Lerner’s essay on “Writing Center Pedagogy” reminds me of my first full-time academic job out of graduate school. I began with Rasmussen College as the Mentor Center Coordinator. The position entailed building an all-purpose learning center from the ground up, hiring and training tutors, and establishing a process of support for students needing help with writing (and yes this included, from administration’s perspective anyway, many of the perceptions and misperceptions about the needs and challenges of beginning writers and English Language Learners we’ve encountered in our reading this semester, i.e. Trimbur, Bizzell, Lu, Matsuda, etc.), understanding difficult subject matter, and developing or honing study skills. At first, I met with students myself and leveraged the assistance of faculty while I built a pool of tutors to better distribute the workload.
During my time as coordinator, and in the several years since I transitioned to different roles within the college, the Mentor Center has become a Learning Center, shifted modalities from primarily residential to virtual through an online service called Brain Fuse (embedded in and linked to the college’s online learning management system), and moved from a campus based to centralized delivery model. In addition to moving to a centralized model, the Learning Center also adopted a program specific emphasis, one in which a centralized coordinator manages tutors, who work either from a campus site or from home, virtually throughout the college’s 24 campuses. To Lerner’s point, I have experienced that “the mere presence of a writing (or learning) center does not guarantee its stability nor provide the resources it would need to fulfill a capacious role” (301). As these changes occurred at Rasmussen, so did the culture around and attitude toward learning services, sometimes for the good but often for the bad—trust in the process, the procedures, and the desired end product waned.
Of course underlying many of the assumptions that drive such feelings toward learning services generally, and here I will extend this perception to writing centers as well because I believe there is overlap, is a belief, though not often articulated, that a Learning Center or Writing Center is going to fix student problems. Lerner refers to this unspoken expectation as the “grammar garage” (303). While serving in the Mentor Center, I often visited with faculty who would request that their students write better after visiting with a tutor for one or several sessions. Unreasonable as it may sound, some teachers mistake the primary goal of such a place—“to produce better writers, not [necessarily] better writing—with quick fix methods meant to minimize their frustration about what they see as sloppy or poorly composed essays, usually reduced to concerns about conventional grammar. Bartholomae, Perl, and Rose are useful references of the complications inherent in such minimalistic views of language and writing.
Students also seemed to share the quick fix mentality. Their expectations of such a site may have been inaccurately shaped by the messaging promoting the learning center and speaks to yet another underlying assumption of learning (or writing) centers: that they are also separate from rather than part of the learning process. When viewed as a service for those who struggle, the site assumes an “othered” reputation and defeats the purpose as collaborative learning space meant to enhance the class experience. I remember spending significant time trying to dispel inaccurate notions of the role and purpose of the Mentor Center.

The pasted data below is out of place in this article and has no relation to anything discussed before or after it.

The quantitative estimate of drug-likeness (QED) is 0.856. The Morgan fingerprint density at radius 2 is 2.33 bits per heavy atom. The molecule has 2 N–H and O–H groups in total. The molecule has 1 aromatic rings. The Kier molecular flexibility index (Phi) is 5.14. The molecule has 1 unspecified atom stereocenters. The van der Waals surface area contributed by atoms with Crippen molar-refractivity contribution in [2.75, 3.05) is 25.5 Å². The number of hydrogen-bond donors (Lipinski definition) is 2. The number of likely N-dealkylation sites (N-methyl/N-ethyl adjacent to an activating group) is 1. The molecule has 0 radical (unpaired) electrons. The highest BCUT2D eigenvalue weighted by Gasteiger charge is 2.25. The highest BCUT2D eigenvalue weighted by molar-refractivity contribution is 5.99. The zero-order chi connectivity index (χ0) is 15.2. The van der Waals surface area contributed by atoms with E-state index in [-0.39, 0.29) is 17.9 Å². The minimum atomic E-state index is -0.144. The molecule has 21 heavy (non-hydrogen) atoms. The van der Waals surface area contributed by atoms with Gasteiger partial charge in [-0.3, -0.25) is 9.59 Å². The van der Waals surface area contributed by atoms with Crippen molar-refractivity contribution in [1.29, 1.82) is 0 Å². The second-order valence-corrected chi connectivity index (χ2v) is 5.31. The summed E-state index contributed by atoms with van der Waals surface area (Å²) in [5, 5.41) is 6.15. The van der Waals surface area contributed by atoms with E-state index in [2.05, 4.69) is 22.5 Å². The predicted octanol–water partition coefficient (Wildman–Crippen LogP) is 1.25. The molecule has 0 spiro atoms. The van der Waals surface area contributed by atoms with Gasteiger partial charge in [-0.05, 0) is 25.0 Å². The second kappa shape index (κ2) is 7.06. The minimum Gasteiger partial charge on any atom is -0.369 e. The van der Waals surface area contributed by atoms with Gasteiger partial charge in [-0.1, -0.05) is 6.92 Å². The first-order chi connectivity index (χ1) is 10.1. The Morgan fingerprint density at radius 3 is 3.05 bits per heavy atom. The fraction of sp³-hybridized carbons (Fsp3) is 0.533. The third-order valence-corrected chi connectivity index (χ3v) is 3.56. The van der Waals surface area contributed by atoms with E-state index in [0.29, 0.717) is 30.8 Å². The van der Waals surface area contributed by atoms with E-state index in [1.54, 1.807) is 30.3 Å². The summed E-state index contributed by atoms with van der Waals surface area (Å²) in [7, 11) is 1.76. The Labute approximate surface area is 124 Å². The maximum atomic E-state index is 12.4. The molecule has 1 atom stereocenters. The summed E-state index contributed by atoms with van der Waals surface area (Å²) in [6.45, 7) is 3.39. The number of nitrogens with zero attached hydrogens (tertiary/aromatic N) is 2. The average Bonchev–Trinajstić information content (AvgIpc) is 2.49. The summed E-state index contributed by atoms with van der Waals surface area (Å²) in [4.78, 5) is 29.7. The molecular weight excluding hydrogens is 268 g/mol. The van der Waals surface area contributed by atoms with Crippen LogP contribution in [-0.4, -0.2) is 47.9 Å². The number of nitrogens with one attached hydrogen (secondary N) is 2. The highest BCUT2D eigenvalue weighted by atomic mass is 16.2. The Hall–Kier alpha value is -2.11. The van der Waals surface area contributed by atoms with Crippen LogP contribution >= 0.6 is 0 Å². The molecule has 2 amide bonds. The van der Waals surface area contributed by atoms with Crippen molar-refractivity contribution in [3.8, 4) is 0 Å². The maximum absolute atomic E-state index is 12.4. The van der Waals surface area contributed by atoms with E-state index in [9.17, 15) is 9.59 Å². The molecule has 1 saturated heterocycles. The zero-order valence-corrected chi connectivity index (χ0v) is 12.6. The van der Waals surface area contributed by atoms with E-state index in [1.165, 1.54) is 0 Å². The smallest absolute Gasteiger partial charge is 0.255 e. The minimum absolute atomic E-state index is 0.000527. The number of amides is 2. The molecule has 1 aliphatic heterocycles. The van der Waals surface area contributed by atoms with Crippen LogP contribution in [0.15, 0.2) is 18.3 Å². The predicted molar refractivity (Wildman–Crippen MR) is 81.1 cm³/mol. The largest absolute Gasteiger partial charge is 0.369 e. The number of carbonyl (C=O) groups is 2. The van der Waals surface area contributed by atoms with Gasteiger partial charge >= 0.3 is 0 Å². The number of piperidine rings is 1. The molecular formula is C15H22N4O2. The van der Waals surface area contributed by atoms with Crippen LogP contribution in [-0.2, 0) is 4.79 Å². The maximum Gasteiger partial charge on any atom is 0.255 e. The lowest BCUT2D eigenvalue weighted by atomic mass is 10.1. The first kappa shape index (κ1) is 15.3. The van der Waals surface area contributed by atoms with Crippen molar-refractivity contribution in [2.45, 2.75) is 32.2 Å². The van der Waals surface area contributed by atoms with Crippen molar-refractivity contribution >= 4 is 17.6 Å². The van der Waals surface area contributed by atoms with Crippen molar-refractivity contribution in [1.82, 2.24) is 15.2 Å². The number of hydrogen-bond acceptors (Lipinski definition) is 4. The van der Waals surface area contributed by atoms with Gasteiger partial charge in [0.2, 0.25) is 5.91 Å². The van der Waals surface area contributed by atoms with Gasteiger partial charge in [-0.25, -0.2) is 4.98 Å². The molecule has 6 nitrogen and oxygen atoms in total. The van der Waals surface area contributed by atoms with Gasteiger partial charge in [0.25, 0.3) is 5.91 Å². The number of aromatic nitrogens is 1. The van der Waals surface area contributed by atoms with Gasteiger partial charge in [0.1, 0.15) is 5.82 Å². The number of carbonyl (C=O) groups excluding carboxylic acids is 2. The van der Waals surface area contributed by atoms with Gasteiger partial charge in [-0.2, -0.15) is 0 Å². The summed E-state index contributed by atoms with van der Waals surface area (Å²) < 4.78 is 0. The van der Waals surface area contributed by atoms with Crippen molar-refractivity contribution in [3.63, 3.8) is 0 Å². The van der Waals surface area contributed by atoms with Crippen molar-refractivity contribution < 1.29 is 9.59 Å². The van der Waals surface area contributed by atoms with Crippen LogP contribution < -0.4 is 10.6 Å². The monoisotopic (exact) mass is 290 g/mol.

Measureable learning should be, of course, the hope of all who teach and tutor students. Lerner’s method “of effective practice… in which teaching and learning writing” involves “tutors/instructors” listening “fully and carefully, to respond as readers, and to allow the space for writers to be in control of their session and their texts” demonstrates how a writing center can support students in developing as writers and thinkers with long-term results. Too often, however, I encountered the student frustrated that a session didn’t yield a desired grade or didn’t make a specific writing task good (by which the student often meant polished enough to evade the demerits of incorrect usage circled, underlined, or crossed out by a teacher). While Lerner is correct that “writing center sessions are most useful to students when they focus on higher order concerns, such as choosing a topic, supporting an argument, or re-organizing a text,” I wonder if student expectations of the services rendered in such sites encourage or discourage use.
Based on my experience in the Mentor Center and reviewing Lerner’s essay, I am left with the following questions:
1- Does emphasis on long-term development over immediate, seemingly urgent, assignment needs help or hurt the perceptive value of a writing center? Are writing teachers and writing centers on the same page?
2- What qualifications must a tutor meet to offer the most useful peer support?
3- Where will technology take the writing center in the future? Does it need a physical space?